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We went to see Don Weaver because townspeople in Jacumba, California, said that he was the one to talk to if you want to know about prospecting. We did want to know about rocks. We'd heard there's tourmaline in the mountains east of San Diego, just north of the border with Mexico.
Don Weaver knows geology. He knows it from a long-term relationship with the land, first as a prospector and later as the purveyor of ornamental crushed rock to roofing distributors all over California. As we spoke with Don and his wife Grace Helen, however, it became clear that their story went way beyond pegmatite dykes and quartz outcroppings. It began far away from the California desert.
"I was born on the Cimarron River in a plum thicket," says Don. "Renegades were chasing my parents. After my mother had me, my father said, 'Leave that little spotted pony for Don. He'll catch up with us.'" As we listened to Don's tales of serving on an aircraft carrier in World War II, coming west to settle in California, and staking his mining claims, we had no doubt that Don caught up easily on that spotted pony, and hasn't been left behind since.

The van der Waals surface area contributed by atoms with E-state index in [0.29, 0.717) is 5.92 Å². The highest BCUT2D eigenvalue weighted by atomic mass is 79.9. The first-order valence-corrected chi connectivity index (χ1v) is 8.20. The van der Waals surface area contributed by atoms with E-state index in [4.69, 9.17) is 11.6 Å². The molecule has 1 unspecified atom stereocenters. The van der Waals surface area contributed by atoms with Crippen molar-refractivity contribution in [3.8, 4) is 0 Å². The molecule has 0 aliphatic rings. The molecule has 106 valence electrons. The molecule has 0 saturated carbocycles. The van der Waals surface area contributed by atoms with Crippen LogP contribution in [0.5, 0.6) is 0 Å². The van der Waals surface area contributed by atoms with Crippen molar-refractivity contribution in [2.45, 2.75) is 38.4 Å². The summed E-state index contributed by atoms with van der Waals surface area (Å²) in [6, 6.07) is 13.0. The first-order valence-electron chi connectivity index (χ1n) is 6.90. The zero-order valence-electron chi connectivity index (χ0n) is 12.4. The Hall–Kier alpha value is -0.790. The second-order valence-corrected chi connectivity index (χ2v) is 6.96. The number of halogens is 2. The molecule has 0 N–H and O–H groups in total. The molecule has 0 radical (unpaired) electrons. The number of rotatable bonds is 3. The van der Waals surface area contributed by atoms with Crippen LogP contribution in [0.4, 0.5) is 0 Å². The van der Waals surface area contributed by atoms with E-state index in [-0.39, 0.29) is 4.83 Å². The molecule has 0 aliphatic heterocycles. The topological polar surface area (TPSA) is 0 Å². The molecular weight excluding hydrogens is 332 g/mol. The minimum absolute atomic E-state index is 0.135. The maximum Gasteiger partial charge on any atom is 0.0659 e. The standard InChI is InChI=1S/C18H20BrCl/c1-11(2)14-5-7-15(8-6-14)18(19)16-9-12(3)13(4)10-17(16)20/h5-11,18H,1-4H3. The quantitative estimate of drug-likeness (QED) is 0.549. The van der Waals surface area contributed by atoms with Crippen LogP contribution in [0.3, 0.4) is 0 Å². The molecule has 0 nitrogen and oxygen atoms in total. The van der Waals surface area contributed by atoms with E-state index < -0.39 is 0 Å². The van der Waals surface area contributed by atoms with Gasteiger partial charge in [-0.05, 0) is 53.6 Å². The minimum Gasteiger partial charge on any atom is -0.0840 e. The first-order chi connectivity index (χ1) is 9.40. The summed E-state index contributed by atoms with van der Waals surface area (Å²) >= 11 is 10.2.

In 1951, Don built a rock crushing mill at Dos Cabezas. He used the San Diego & Imperial Valley Railroad to ship white limestone to roofers. "It was too hot to use trucks, and the road was too bad," he recalls. "It was hard to keep workers, too." Later Don built a portable mill that he could move from location to location.
Don also prospected in Arizona, and sold a profitable option on a gold claim. "They never did anything with it. The gold's still there," he commmented.
In 1966, Don came back to Jacumba to join his wife and family. Grace Helen, who was born in San Diego, has called Jacumba home since 1926. Don continued developing his rock crushing business and eventually sold it.
"Uncle Donald, he's the chief," say members of Don's family, and they aren't just reaffirming his leadership ability. Don Weaver is a member of the Delaware tribe, and the leader of 1600 Native Americans. In the picture above, Buffalo Shadow is holding his chief's calumet. Often called a 'peace pipe,' this unique work of art was crafted from rare exotic woods by Don's nephew, James Powell, an artist in Tucson, Arizona.
Don Weaver celebrated his eighty-first birthday on May 8, 1996. We join with Grace Helen and his family in wishing this American leader many happy returns.